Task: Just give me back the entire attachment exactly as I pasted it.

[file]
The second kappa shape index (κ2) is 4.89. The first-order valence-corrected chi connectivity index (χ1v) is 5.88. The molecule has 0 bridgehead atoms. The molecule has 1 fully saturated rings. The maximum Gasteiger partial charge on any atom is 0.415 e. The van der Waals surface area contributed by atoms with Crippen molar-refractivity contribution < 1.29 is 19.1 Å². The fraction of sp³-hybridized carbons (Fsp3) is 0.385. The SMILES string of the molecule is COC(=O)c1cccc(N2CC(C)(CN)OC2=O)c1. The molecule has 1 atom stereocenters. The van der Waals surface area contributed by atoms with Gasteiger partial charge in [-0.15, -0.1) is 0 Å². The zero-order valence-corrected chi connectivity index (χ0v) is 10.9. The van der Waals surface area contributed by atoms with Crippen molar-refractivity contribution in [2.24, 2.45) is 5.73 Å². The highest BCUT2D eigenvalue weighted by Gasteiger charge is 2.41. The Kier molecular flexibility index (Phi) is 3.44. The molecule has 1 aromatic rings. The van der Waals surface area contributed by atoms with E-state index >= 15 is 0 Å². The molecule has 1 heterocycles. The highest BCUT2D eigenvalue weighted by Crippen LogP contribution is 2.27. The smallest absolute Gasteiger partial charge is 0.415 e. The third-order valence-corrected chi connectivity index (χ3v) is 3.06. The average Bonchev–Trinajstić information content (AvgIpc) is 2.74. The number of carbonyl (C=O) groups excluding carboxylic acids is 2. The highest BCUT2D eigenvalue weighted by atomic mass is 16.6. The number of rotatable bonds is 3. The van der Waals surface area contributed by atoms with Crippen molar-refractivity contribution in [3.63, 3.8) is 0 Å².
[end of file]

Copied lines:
The second kappa shape index (κ2) is 4.89. The first-order valence-corrected chi connectivity index (χ1v) is 5.88. The molecule has 0 bridgehead atoms. The molecule has 1 fully saturated rings. The maximum Gasteiger partial charge on any atom is 0.415 e. The van der Waals surface area contributed by atoms with Crippen molar-refractivity contribution < 1.29 is 19.1 Å². The fraction of sp³-hybridized carbons (Fsp3) is 0.385. The SMILES string of the molecule is COC(=O)c1cccc(N2CC(C)(CN)OC2=O)c1. The molecule has 1 atom stereocenters. The van der Waals surface area contributed by atoms with Gasteiger partial charge in [-0.15, -0.1) is 0 Å². The zero-order valence-corrected chi connectivity index (χ0v) is 10.9. The van der Waals surface area contributed by atoms with Crippen molar-refractivity contribution in [2.24, 2.45) is 5.73 Å². The highest BCUT2D eigenvalue weighted by Gasteiger charge is 2.41. The Kier molecular flexibility index (Phi) is 3.44. The molecule has 1 aromatic rings. The van der Waals surface area contributed by atoms with E-state index >= 15 is 0 Å². The molecule has 1 heterocycles. The highest BCUT2D eigenvalue weighted by Crippen LogP contribution is 2.27. The smallest absolute Gasteiger partial charge is 0.415 e. The third-order valence-corrected chi connectivity index (χ3v) is 3.06. The average Bonchev–Trinajstić information content (AvgIpc) is 2.74. The number of carbonyl (C=O) groups excluding carboxylic acids is 2. The highest BCUT2D eigenvalue weighted by atomic mass is 16.6. The number of rotatable bonds is 3. The van der Waals surface area contributed by atoms with Crippen molar-refractivity contribution in [3.63, 3.8) is 0 Å².